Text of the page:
The Washington Post gave front-page play Wednesday to David Nakamura’s story about how the blueprint for DC’s public schools drafted by Mayor Adrian Fenty’s administration was a cut-and-paste job. Nearly a third of the 31-page document was “borrowed” from a North Carolina school system’s plan, according to a plagiarism expert quoted in the Post story, and parts of it were copied verbatim.
Great story, given Fenty’s move to take over the school system. But didn’t we hear it first on WAMU radio last Friday? Yes, the local public-radio affiliate scooped the Post. But did the Post credit WAMU? That’s not so clear.
The tip about DC’s purloined language came from Carl Bergman, a former deputy auditor for the DC government. Bergman noticed the similarities between the Fenty group’s paper, put together by Deputy Mayor Victor Reinoso, and a school-reform proposal put forth by the Charlotte-Mecklenburg school district.
Bergman phoned WAMU two weeks ago. News director Jim Asendio passed the call to Jeanette Lenoir, a part-time freelance reporter.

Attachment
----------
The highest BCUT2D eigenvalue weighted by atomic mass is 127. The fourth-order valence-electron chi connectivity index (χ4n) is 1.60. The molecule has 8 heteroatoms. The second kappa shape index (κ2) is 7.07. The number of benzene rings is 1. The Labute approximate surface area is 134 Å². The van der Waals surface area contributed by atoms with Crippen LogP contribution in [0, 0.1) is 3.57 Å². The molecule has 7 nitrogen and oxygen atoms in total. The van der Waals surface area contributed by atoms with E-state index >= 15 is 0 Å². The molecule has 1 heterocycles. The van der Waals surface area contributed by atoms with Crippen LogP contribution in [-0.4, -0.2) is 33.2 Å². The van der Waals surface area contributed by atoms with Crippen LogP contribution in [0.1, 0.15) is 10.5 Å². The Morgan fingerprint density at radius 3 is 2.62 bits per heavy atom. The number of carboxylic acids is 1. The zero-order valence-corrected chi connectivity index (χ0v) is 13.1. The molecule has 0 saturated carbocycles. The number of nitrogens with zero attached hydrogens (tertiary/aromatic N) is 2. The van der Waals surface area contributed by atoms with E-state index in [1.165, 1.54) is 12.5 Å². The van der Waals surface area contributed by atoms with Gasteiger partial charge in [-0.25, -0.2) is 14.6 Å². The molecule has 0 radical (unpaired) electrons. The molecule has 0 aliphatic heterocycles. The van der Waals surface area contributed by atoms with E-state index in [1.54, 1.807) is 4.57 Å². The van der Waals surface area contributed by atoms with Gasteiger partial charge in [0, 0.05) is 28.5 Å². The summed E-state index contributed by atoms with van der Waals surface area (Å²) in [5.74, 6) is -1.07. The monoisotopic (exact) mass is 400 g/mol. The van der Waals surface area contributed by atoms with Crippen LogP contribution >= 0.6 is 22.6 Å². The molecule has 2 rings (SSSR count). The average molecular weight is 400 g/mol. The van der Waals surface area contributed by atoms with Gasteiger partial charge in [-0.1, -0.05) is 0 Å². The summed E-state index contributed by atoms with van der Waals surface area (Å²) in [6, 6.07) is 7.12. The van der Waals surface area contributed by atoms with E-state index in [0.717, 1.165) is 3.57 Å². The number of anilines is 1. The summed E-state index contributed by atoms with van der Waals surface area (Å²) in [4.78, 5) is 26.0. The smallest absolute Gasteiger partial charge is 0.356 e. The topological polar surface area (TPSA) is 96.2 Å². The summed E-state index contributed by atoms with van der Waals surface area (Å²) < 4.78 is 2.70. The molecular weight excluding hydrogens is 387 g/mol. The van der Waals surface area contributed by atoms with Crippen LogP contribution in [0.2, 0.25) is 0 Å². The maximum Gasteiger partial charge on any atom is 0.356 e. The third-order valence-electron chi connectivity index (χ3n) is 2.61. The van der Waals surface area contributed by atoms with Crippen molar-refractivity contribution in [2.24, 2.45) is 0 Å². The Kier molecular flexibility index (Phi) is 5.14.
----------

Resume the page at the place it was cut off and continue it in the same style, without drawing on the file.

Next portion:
“We were working on it for awhile,” Asendio says. “At first the Fenty people denied it. Then they told us to talk to Reinoso. It went from denial to admission.”
Lenoir reported the story on Friday. And the news was out.
Bergman might have tried to reach the Post two weeks ago, but if he did, he got no response. Activists who oppose Mayor Adrian Fenty’s school takeover plan heard Friday’s radio report and contacted Post reporter David Nakamura, who was finishing up a profile of Reinoso.
Nakamura’s Sunday article mentioned Reinoso’s cut-and-paste job and said the activists “cited a WAMU (88.5 FM) radio report” about the borrowed material.
Nakamura’s Wednesday story says Bergman “provided copies of his research to the Post and WAMU” deep in his article.
Nowhere does the Post say WAMU was first to report the news.
Say WAMU’s Asendio: “It doesn’t bother me. We do our thing; they do their thing. If they had it for so long, why were they sitting on it?”
Post city editor Marcia Slacum Greene says the paper cited WAMU twice. “We had already reported they had it.” Sort of.
“We make a point of crediting folks when they have things first,” she says. Sort of.